I stopped in a cafe and treated myself to an Estonian coffee and salmon sandwich (I always make a point of ordering the most local-sounding things on the menu – who knew Estonian coffee is alcoholic?). I sat in the cafe for a few hours reading a novel written by an Estonian author, which was an incredibly educational experience about the history of the country. I ended up having a second (normal) coffee as well, for a grand total of 10.40 EUR or $14.67 USD – not bad for a relaxing afternoon and a little bit of a suntan.
I also walked around and saw architecture, museums, and so on (I’m a bit shameless about listening in on tour groups for short periods, which is also a great way to practice a foreign language and save money at the same time). Overall, I felt I learned an immense amount about the country, its history, art and so on.
Of course, there are always certain hidden costs. I had to get to the docks in Stockholm, for example, to start on the cruise. I used my Stockholm public transit pass, which cost me 420 SEK for 30 days. I’ll also tally up the 100 SEK my cell phone costs me per month, for a grand total of 52 SEK or $8.28 (once these costs were divided into the three days). Of course, there are other small hidden costs like that of health insurance. However I will assume that most jobs provide such coverage, so I still consider it well within the bounds of “traveling on minimum wage” to not include such costs here. There is also a hidden cost of the currency conversion from USD to SEK – many banks charge 5%, so I have added this to my total cost below.
The Total Cost
My total cost for the trip was $70.62. As I have said, this number is all-inclusive – from transportation, to a place to stay, food, currency conversion costs and even WiFi internet. Technically the trip spanned three days, though I was back in Stockholm within 48 hours of departure so I will consider it to be a 2-day trip.
Assuming the federal minimum wage is $7.25 / hour at 8 hours of work per day for a total of two days ($116)…
I actually saved $45.38
Inside Sweden, it is also possible to travel on a very tight budget. It turns out that Sweden does not have private property. This means that it is perfectly legal to set up a tent in any random field (super secret government compounds excepted, of course). You can even forage fruit and other food from the countryside! As a taxi driver explained to me, the rules are basically the following:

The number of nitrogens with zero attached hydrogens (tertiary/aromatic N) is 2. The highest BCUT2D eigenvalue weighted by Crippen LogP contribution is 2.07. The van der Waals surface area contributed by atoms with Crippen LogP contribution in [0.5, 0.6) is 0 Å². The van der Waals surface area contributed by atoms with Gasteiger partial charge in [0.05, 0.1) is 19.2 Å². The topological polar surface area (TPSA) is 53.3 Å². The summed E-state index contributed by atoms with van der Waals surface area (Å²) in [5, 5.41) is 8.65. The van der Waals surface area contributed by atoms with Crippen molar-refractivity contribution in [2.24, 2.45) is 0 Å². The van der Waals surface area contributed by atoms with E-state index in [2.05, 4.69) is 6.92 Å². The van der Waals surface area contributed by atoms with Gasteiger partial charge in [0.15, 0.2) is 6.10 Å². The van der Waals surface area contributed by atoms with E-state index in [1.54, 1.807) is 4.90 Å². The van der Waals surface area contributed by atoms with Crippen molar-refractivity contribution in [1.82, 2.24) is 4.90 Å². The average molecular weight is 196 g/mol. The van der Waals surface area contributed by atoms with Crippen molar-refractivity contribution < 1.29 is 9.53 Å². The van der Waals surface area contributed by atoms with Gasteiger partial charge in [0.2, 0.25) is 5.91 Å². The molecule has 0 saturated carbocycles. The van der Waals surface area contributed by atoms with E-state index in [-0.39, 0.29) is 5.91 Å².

- You cannot camp in the same place more than 2 nights
- You must close all gates behind you (so livestock does not get out)
- You cannot take crops that were planted by a farmer, but naturally growing plants are fair game – as long as you don’t take an unreasonable amount (more that a basket full or so)
For us from the USA, this probably seems like a completely outlandish concept. Still, it is true! You can bike around the Swedish countryside and, hypothetically, pay absolutely nothing.
The cruise line I took travels from Stockholm all over the nearby area, including Germany, Finland and more. I’m actually leaving on another identical cruise to Riga (Latvia) this evening.
One of the most wonderful things about travel is that it gets easier the more you do it. Not only do you become more adept at handling tough situations (smiling lots and even being a jerk at times), but you develop friends on the road. Friends from another country are always the best resource for finding cheap ways to do interesting things. After all, the cheapest way to travel is to adapt to local lifestyles rather than to treat your trip as a vacation.
Most of my destinations are chosen by what languages I want to learn, where I have friends and simply where looks interesting. Next week I’m going to Copenhagen for a festival, and then perhaps a nearby concert, which I may attempt to do “on minimum wage” as well. I plan to do Ireland on minimum wage at some point, but I am very open to suggestions about where to take these mini-experiments next, if you find them interesting.
Do you have anywhere you would recommend or are curious about? Have you traveled in luxury but on a tight budget, and how did you do it? Let me know below!